Artists finish painting eyesore building in Nanaimo’s downtown

Artists finish painting eyesore building in Nanaimo's downtown

WATCH: The former A&B Sound building in downtown Nanaimo is now looking a lot more bright and cheerful. On Monday night, artists finished painting the final mural intended to make the building and area more appealing. They hope it will inspire others to see unused space as a canvas instead of an eyesore to complain about. Kendall Hanson reports.

Lauren Semple and Alyssa Glassfordweree putting the finishing touches on the last mural.

The final hour of work on a massive facelift for what has long been an eyesore in Nanaimo’s downtown.

“It’s looking way better than I imagined it would look,” said Alyssa Glassford, a Humanity in Art co-founder. “So we’re very, very excited about it.”

The building has been empty ever since the A&B Sound store closed a decade ago.

Other groups have painted it to make it more presentable but Semple and Glassford had a grand vision for these walls which they saw as giant canvasses.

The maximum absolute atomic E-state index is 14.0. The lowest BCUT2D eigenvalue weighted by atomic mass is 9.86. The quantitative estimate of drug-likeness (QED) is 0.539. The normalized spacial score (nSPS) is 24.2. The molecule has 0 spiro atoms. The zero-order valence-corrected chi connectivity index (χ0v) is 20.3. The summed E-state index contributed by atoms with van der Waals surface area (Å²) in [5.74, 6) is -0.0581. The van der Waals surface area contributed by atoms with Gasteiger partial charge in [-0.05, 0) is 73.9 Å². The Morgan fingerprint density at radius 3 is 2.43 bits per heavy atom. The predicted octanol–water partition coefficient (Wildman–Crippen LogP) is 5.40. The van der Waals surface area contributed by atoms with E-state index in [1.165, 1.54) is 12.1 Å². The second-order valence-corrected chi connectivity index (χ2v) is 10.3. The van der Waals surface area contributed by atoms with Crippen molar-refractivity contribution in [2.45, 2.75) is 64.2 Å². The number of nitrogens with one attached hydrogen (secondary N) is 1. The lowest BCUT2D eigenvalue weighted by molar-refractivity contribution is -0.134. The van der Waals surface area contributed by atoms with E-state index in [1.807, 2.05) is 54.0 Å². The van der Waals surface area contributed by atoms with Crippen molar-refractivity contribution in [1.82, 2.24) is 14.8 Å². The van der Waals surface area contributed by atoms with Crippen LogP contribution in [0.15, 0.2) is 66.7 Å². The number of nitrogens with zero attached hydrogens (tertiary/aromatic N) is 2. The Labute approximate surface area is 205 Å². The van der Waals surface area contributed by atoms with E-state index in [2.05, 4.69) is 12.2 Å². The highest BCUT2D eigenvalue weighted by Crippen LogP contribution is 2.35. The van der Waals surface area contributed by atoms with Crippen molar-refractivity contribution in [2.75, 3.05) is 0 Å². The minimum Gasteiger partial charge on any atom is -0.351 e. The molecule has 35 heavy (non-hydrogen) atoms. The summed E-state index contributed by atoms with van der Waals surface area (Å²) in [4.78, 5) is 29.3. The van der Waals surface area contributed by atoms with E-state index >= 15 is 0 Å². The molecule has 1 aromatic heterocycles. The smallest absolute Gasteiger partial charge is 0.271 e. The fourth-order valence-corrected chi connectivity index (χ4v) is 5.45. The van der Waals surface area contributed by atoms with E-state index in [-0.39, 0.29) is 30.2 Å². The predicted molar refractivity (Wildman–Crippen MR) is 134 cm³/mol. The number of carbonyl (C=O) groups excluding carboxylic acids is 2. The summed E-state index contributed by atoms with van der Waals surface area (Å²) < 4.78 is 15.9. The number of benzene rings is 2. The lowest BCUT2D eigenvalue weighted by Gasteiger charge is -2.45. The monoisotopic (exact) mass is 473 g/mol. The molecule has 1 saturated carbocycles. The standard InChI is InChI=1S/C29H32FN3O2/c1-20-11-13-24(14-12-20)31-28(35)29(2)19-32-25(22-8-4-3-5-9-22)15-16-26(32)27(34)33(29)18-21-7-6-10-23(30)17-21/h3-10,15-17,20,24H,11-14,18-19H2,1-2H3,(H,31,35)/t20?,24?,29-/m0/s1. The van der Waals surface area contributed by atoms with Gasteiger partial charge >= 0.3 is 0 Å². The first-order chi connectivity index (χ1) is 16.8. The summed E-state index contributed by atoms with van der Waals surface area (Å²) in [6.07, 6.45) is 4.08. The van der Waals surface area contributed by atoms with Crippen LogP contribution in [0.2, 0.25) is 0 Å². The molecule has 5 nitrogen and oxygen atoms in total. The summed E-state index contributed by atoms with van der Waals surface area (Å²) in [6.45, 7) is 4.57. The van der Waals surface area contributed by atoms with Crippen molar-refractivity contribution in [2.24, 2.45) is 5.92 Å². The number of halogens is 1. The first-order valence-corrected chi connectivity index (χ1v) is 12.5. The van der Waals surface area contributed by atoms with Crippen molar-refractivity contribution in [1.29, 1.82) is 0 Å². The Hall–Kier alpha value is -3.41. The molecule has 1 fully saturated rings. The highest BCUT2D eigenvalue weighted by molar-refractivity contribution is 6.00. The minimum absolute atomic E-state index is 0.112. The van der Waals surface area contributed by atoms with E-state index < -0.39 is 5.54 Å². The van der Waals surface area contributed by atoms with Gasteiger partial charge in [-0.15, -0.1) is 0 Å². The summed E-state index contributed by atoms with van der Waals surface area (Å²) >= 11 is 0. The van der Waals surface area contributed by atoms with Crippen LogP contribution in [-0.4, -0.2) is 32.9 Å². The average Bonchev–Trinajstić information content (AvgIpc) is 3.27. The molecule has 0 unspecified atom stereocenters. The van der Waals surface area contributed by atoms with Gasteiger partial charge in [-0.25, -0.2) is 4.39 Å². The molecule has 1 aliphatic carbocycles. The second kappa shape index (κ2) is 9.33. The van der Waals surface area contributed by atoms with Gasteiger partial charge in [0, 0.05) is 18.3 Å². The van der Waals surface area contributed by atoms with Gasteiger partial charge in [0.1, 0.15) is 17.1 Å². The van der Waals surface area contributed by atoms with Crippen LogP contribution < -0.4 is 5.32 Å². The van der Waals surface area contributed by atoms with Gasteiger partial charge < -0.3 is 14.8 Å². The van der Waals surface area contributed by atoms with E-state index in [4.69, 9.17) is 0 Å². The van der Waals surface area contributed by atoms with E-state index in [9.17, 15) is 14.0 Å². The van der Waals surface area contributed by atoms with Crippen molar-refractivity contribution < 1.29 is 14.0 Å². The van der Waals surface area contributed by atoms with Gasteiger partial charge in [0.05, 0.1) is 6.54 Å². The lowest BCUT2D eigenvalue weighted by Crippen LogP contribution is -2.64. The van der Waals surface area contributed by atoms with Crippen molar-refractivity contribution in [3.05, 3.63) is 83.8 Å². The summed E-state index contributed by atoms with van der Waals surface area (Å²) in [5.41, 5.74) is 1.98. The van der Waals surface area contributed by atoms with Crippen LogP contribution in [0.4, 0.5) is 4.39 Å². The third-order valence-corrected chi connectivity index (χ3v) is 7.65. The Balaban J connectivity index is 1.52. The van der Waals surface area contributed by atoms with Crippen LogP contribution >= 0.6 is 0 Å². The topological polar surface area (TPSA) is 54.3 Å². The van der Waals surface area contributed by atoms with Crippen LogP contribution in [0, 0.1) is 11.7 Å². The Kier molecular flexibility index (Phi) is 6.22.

They got approval from the building’s owner and found five other artists to help them.

“This is a labour of love for them. This is a labour of love for us,” said Lauren Semple, Humanity in Art‘s other co-founder.

It took $10,000 in paint and supplies to paint the 15 murals over the course of five months.

The money for the project was all raised in the community

“We wanted to remove all the financial barriers for artists to participate because painting big is expensive,” said Semple. “We also wanted to buy proper sealants and do power washing and really try to make it last and look good as long as possible.”

Those passing by are impressed by how the building looks now.

“I really like them. They’re really pretty and like it’s just something fun to look at while you’re walking around downtown,” said Morgan Benn, a Nanaimo resident.

“It feels safe, way safer,” said Tim Cariou, also a Nanaimo resident.

The artists did set aside one section of a wall for anyone who wants to add their own touch.

“There’s more than can be done with an unused space than basically just complaining about it,” said Glassford. “So instead of waiting for something to happen we just kind of went out and did it ourselves.”

And the results speak for themselves. Now they hope their work will inspire others to do the same.

Kendall HansonKendall Hanson

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